How to Reduce Pressure Injuries in the ICU by More Than 10%
Determine whether intensive care unit (ICU) patients require a more substantial mattress than the general patient
A level 2 trauma center in the Southeastern U.S. purchased new mattresses for their facility with a “one size fts
all” approach. The chosen surface was an alternating pressure redistribution surface with a foam overlay. Two
years following the purchase, the pressure injury (PI) rates in the ICUs accounted for approximately 55% of the
total hospital-acquired pressure injuries (HAPIs). ICU patients are a special population and at a high risk for
PIs. Incidence rates for an ICU may be as high as 38%1 , demonstrating that ICUs warrant special
The hospital chose to trial several products against their facility-owned surface (Control Bed A). A static low
air loss (LAL) surface was chosen as Control Bed B and an alternating pressure LAL surface as Control Bed C. The
trial entailed monitoring 112 ICU patients during two consecutive 30- day periods. Data was collected on length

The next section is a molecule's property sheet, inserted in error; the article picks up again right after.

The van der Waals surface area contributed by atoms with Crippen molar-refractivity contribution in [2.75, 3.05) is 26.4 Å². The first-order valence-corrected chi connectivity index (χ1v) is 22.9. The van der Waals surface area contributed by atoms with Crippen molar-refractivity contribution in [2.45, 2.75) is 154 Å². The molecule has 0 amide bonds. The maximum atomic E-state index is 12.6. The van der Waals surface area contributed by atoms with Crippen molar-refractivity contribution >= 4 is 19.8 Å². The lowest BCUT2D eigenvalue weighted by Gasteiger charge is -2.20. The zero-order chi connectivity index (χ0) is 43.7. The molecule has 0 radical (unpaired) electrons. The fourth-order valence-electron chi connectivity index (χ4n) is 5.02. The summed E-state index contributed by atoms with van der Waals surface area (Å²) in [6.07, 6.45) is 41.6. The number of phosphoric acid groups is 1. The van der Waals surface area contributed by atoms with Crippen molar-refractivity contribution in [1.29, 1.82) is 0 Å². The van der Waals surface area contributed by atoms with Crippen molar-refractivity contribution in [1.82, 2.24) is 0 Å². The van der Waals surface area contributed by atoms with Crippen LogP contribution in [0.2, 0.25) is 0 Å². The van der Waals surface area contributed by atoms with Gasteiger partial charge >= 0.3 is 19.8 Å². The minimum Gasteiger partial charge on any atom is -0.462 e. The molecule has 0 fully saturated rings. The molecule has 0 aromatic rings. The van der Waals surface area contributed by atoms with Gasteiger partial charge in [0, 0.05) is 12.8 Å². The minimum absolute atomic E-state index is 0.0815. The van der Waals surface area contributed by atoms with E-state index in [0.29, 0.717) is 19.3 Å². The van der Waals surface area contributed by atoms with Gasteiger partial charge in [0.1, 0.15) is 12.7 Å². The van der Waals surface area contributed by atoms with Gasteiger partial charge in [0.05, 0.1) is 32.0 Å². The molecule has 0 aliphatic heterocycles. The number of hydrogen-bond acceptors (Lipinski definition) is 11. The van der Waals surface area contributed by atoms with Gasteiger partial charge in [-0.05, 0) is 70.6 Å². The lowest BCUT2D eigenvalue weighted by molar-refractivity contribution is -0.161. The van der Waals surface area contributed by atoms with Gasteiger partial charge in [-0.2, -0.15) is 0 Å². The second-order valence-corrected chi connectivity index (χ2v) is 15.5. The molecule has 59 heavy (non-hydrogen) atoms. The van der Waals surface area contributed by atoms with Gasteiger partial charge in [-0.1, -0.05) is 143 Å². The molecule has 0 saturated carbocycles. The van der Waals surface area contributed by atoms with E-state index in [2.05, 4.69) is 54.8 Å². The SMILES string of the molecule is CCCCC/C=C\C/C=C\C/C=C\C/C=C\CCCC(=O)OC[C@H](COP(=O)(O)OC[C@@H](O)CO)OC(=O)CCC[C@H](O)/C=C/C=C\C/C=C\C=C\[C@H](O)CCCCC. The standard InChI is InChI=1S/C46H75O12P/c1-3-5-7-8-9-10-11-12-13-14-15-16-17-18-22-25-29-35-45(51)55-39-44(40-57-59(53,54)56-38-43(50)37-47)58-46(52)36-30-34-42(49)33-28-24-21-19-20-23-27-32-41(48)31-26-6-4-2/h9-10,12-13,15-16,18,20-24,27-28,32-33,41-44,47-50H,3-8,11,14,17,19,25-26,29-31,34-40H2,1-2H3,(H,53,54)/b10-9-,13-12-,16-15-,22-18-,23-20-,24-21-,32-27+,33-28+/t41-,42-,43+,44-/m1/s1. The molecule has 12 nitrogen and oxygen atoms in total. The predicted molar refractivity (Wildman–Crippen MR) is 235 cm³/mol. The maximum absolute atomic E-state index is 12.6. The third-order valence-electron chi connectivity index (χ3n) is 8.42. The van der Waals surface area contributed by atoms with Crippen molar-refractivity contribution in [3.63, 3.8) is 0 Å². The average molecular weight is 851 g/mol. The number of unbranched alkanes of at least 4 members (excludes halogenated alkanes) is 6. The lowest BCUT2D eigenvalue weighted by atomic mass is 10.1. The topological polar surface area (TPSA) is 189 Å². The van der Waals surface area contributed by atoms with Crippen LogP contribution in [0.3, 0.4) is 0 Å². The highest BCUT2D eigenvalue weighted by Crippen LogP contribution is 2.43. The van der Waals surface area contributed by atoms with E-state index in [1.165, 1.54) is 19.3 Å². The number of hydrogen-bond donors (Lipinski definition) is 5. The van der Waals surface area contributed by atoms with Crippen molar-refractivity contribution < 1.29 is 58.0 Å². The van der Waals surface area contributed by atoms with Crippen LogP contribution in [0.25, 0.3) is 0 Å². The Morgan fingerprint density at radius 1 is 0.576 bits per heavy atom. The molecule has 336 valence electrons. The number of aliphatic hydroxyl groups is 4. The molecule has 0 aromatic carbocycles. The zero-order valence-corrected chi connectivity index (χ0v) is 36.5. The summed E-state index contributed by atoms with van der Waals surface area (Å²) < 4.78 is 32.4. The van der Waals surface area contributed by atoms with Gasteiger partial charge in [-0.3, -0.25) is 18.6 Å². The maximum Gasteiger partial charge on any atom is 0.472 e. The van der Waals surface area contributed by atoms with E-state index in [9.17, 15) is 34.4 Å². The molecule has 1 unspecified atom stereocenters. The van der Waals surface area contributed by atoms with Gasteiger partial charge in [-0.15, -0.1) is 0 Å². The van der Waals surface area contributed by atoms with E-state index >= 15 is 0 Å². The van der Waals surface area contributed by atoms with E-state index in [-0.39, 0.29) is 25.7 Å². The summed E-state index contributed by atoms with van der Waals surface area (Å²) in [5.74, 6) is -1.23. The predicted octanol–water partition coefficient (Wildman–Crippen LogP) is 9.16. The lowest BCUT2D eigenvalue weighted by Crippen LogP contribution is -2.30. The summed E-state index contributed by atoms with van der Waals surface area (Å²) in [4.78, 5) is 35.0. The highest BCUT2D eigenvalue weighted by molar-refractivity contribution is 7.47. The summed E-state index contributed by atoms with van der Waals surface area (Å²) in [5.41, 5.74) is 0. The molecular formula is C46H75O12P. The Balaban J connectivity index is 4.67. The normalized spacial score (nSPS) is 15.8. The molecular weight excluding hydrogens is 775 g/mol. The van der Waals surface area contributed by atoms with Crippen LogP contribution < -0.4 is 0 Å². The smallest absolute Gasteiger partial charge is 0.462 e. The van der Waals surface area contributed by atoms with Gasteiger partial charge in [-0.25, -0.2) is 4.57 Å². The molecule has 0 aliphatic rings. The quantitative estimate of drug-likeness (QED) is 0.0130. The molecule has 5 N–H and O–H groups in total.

of stay, daily skin assessments, Braden Scale2 scores, and patient height and weight.
During the trial period, a total of 12 PIs developed: three PIs on Control Bed A (hospital owned), nine
Control Bed B, and zero on Control Bed C.
Control Bed C, the surface with LAL and alternation therapy, proved more effective in reducing and
HAPIs in the ICUs. The facility elected to replace all 26 of its ICU beds with the alternating pressure
surface in order to reduce the HAPI rate in these high-acuity units. In the eight months following, the
accounted for 40% of the total HAPIs—a reduction of 11%.
About the Authors
Christina Lehman, RN, BSN, CWOCN, CFCN
Christina is a CWOCN at Gulf Coast Veterans Health Care System in Biloxi, Miss.
She previously worked as a WOCN at Memorial Hospital in Gulfport, Miss.
Angela Ladner, RN, BSN, CWON
Angela is a CWON at Memorial Hospital at Gulfport, Miss. She has provided wound
care, ostomy care, education, and hyperbaric therapy across inpatient and
outpatient settings for 13 years.
Karen Egli, BA, RN, CWCN
Karen is a Clinical Liaison for Sizewise, a registered nurse, a certifed wound care
nurse, and a member of the National Pressure Ulcer Advisory Panel’s Corporate